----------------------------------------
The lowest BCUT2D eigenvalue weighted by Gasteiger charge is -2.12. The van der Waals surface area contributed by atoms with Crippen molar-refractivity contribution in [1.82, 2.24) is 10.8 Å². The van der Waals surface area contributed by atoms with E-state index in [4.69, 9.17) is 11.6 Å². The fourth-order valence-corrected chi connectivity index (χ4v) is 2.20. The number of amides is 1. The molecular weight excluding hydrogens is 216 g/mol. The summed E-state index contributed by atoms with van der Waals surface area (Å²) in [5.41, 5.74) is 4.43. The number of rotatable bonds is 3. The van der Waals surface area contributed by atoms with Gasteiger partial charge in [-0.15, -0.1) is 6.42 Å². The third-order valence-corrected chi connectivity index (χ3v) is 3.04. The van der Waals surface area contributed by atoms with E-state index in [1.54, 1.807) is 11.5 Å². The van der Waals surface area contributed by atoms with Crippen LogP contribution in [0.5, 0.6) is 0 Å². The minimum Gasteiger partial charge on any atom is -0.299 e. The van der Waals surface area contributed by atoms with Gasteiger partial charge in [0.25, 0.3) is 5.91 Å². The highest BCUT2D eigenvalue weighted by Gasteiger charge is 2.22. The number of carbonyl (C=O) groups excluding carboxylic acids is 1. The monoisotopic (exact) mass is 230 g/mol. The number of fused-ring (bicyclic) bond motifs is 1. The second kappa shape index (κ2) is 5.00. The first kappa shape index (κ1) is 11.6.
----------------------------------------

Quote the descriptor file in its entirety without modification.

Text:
The lowest BCUT2D eigenvalue weighted by Gasteiger charge is -2.12. The van der Waals surface area contributed by atoms with Crippen molar-refractivity contribution in [1.82, 2.24) is 10.8 Å². The van der Waals surface area contributed by atoms with E-state index in [4.69, 9.17) is 11.6 Å². The fourth-order valence-corrected chi connectivity index (χ4v) is 2.20. The number of amides is 1. The molecular weight excluding hydrogens is 216 g/mol. The summed E-state index contributed by atoms with van der Waals surface area (Å²) in [5.41, 5.74) is 4.43. The number of rotatable bonds is 3. The van der Waals surface area contributed by atoms with Gasteiger partial charge in [-0.15, -0.1) is 6.42 Å². The third-order valence-corrected chi connectivity index (χ3v) is 3.04. The van der Waals surface area contributed by atoms with E-state index in [1.54, 1.807) is 11.5 Å². The van der Waals surface area contributed by atoms with Crippen LogP contribution in [0.5, 0.6) is 0 Å². The minimum Gasteiger partial charge on any atom is -0.299 e. The van der Waals surface area contributed by atoms with Gasteiger partial charge in [0.25, 0.3) is 5.91 Å². The highest BCUT2D eigenvalue weighted by Gasteiger charge is 2.22. The number of carbonyl (C=O) groups excluding carboxylic acids is 1. The monoisotopic (exact) mass is 230 g/mol. The number of fused-ring (bicyclic) bond motifs is 1. The second kappa shape index (κ2) is 5.00. The first kappa shape index (κ1) is 11.6.